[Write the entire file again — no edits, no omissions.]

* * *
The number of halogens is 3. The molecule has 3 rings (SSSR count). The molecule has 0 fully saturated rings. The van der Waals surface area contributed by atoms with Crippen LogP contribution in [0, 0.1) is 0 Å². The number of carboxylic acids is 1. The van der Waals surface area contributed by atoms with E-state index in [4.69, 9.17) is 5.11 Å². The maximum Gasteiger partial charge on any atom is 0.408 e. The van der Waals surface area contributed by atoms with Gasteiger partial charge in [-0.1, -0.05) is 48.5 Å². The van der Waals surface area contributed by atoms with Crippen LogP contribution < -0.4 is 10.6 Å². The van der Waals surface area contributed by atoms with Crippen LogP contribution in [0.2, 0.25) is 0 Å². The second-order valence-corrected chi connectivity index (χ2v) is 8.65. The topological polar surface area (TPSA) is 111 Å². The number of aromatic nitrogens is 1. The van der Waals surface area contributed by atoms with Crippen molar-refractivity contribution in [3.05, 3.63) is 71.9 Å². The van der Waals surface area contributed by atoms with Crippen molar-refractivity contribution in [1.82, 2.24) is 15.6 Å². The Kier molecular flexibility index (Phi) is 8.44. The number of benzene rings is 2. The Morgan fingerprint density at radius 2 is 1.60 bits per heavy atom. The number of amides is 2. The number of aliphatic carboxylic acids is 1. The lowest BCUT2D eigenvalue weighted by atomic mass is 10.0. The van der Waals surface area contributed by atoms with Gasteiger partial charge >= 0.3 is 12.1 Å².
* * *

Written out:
The number of halogens is 3. The molecule has 3 rings (SSSR count). The molecule has 0 fully saturated rings. The van der Waals surface area contributed by atoms with Crippen LogP contribution in [0, 0.1) is 0 Å². The number of carboxylic acids is 1. The van der Waals surface area contributed by atoms with E-state index in [4.69, 9.17) is 5.11 Å². The maximum Gasteiger partial charge on any atom is 0.408 e. The van der Waals surface area contributed by atoms with Gasteiger partial charge in [-0.1, -0.05) is 48.5 Å². The van der Waals surface area contributed by atoms with Crippen LogP contribution < -0.4 is 10.6 Å². The van der Waals surface area contributed by atoms with Crippen LogP contribution in [0.2, 0.25) is 0 Å². The second-order valence-corrected chi connectivity index (χ2v) is 8.65. The topological polar surface area (TPSA) is 111 Å². The number of aromatic nitrogens is 1. The van der Waals surface area contributed by atoms with Crippen molar-refractivity contribution in [3.05, 3.63) is 71.9 Å². The van der Waals surface area contributed by atoms with Crippen molar-refractivity contribution in [1.82, 2.24) is 15.6 Å². The Kier molecular flexibility index (Phi) is 8.44. The number of benzene rings is 2. The Morgan fingerprint density at radius 2 is 1.60 bits per heavy atom. The number of amides is 2. The number of aliphatic carboxylic acids is 1. The lowest BCUT2D eigenvalue weighted by atomic mass is 10.0. The van der Waals surface area contributed by atoms with Gasteiger partial charge >= 0.3 is 12.1 Å².